Football Coaches are Interesting, Too. Continuing with this month’s SLAPP extravaganza, Division Three of the California Second Appellate District in McNair v. Superior Court, No. B275282 (Dec. 23, 2016), had to deal with the fallout from its earlier SLAPP decision finding USC assistant coach to be a limited public figure for purposes of proving defamation damages. As a result, some of McNair’s claims were lost on appeal and some went forward. The case came back up when the NCAA attempted to exercise its second preemptory challenge against the presiding judge, and the Court of Appeals rejected that challenge, since the previous SLAPP ruling did not result in a reversal of a “final judgment.” Lesson learned: you do not get to keep changing referees in the middle of a game.
October - November 2016
Caveat Sectorem – “Broker Beware.” A broker missed out on a $925,000 commission on the purchase of a $45-million Bel Air estate for a friend because he failed to get the brokerage agreement in writing as required by California’s statute of frauds, says Division Two of the California Second Appellate District in Westside Estate Agency, Inc. v. Randall, No. B268455 (Dec. 1, 2016). Turns out, even for real estate transactions among friends, you need to get it in writing.
Real estate investors beware. Continuing with the real estate theme, an escrow company did not owe a duty of care to a non-party financier who was not listed as a third-party beneficiary of an escrow agreement in a real estate transaction. The California Third Appellate District in Alareza v. Chicago Title Company, Case No. C075547 (Nov. 16, 2016), says that even though the non-party suffered losses due in part to the escrow company’s admitted negligence in misidentifying an escrow purchaser in some insurance paperwork, the causal connection between this misidentification and the nonparty’s losses was too tenuous to impose liability. Once again, when seeking to create a legal relationship and head off future problems, the rule of thumb is to get it in writing.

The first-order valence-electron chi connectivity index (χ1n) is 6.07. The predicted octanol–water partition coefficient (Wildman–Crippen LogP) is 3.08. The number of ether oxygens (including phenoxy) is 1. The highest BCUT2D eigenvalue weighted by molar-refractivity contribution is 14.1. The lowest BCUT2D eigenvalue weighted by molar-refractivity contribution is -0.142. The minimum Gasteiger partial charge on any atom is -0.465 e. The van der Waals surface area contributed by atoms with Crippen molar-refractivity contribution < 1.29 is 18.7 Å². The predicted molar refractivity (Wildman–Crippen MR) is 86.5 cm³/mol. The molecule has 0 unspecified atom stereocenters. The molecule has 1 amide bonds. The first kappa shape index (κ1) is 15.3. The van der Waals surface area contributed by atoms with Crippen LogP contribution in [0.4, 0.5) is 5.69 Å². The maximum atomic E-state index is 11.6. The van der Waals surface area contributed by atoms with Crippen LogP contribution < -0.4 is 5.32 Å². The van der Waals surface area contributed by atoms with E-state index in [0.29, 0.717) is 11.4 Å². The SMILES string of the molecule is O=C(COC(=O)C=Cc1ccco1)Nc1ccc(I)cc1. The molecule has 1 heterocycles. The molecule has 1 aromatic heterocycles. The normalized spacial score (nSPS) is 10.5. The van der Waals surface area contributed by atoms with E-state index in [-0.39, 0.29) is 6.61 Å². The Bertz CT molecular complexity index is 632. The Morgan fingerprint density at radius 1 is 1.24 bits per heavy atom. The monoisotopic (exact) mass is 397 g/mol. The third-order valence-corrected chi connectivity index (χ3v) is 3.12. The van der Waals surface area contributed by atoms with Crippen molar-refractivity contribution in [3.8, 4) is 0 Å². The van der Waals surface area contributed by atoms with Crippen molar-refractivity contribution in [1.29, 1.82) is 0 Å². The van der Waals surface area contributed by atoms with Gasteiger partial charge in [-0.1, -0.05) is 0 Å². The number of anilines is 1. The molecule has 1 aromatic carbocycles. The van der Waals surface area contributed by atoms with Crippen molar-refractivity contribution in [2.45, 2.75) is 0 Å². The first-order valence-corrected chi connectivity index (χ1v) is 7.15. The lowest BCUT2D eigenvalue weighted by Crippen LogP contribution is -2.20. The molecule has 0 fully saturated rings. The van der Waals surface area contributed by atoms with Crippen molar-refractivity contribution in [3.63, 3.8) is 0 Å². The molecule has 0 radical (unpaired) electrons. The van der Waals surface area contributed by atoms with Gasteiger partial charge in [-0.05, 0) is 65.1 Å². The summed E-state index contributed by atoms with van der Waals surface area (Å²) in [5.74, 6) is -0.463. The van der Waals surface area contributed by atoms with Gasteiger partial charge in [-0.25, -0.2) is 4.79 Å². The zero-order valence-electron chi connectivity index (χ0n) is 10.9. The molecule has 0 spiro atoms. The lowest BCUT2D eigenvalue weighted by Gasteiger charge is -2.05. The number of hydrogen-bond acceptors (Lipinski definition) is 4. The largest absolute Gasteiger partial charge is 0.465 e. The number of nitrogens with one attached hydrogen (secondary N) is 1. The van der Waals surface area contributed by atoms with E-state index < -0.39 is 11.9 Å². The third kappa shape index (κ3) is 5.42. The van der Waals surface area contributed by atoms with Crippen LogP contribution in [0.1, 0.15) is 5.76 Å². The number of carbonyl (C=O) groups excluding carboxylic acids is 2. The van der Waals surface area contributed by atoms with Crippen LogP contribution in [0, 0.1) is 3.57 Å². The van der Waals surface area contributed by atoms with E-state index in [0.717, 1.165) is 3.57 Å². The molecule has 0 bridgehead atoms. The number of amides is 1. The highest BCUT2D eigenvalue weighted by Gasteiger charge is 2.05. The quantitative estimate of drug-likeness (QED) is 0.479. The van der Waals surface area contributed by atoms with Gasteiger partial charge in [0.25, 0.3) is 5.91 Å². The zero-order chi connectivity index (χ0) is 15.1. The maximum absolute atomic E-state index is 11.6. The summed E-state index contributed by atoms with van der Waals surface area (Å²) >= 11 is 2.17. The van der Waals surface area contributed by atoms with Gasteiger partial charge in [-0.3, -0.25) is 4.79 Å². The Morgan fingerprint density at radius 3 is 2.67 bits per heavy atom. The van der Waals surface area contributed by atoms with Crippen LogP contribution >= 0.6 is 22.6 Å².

Why your doorman matters (and it is not too late to buy him a Christmas gift). In Stroud Prods. & Ents. Inc. v. Castle Rock Ent. Inc., Case Nos. 14–16421 & 14–16422 (9th Cir. Oct. 25, 2016), the wife of Nina Simone's late husband, Andrew Stroud, argued that there was no jurisdiction over her due to, in part, improper personal service. In reviewing the efforts to serve her in New York, the court approved of the diligent efforts to serve her four times (including on a Saturday) and rejected her arguments that the papers needed to be left with the doorman because the doorman did not block access to her unit. As it turns out, if you live in an apartment building and your doorman does not block access at the entrance, then the entrance point is not your “actual dwelling” for purposes of personal service.
Get your alter ego early. Division Four of the California Second Appellate District in Wolf Metals Inc. v. Rand Pac. Sales, Inc., Case No. B264002 (Oct. 25, 2016), says that due process precludes you from adding an alter ego of your defendant to a default judgment. Luckily, if you are trying to add a successor company, it is another matter altogether, as long as the additional proposed judgment debtor is nothing but a “mere continuation” of the original defendant.